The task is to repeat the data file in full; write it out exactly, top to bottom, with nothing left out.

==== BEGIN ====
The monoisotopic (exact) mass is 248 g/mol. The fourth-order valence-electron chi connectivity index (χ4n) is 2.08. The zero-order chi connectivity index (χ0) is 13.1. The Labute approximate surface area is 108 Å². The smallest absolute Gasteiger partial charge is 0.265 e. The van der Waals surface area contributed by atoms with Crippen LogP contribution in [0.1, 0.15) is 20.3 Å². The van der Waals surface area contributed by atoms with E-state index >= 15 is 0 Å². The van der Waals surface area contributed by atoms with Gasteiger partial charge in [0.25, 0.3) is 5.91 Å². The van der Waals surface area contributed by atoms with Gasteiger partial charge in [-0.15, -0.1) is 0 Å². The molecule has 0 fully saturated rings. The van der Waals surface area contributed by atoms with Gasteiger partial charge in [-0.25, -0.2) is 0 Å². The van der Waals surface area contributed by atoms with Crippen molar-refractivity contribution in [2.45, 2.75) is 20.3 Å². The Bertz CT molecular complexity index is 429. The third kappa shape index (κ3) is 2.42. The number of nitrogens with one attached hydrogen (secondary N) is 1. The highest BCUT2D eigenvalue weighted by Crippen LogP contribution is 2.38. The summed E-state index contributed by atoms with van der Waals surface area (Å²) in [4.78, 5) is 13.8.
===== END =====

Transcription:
The monoisotopic (exact) mass is 248 g/mol. The fourth-order valence-electron chi connectivity index (χ4n) is 2.08. The zero-order chi connectivity index (χ0) is 13.1. The Labute approximate surface area is 108 Å². The smallest absolute Gasteiger partial charge is 0.265 e. The van der Waals surface area contributed by atoms with Crippen LogP contribution in [0.1, 0.15) is 20.3 Å². The van der Waals surface area contributed by atoms with E-state index >= 15 is 0 Å². The van der Waals surface area contributed by atoms with Gasteiger partial charge in [0.25, 0.3) is 5.91 Å². The van der Waals surface area contributed by atoms with Gasteiger partial charge in [-0.15, -0.1) is 0 Å². The molecule has 0 fully saturated rings. The van der Waals surface area contributed by atoms with Gasteiger partial charge in [-0.25, -0.2) is 0 Å². The van der Waals surface area contributed by atoms with Crippen molar-refractivity contribution in [2.45, 2.75) is 20.3 Å². The Bertz CT molecular complexity index is 429. The third kappa shape index (κ3) is 2.42. The number of nitrogens with one attached hydrogen (secondary N) is 1. The highest BCUT2D eigenvalue weighted by Crippen LogP contribution is 2.38. The summed E-state index contributed by atoms with van der Waals surface area (Å²) in [4.78, 5) is 13.8.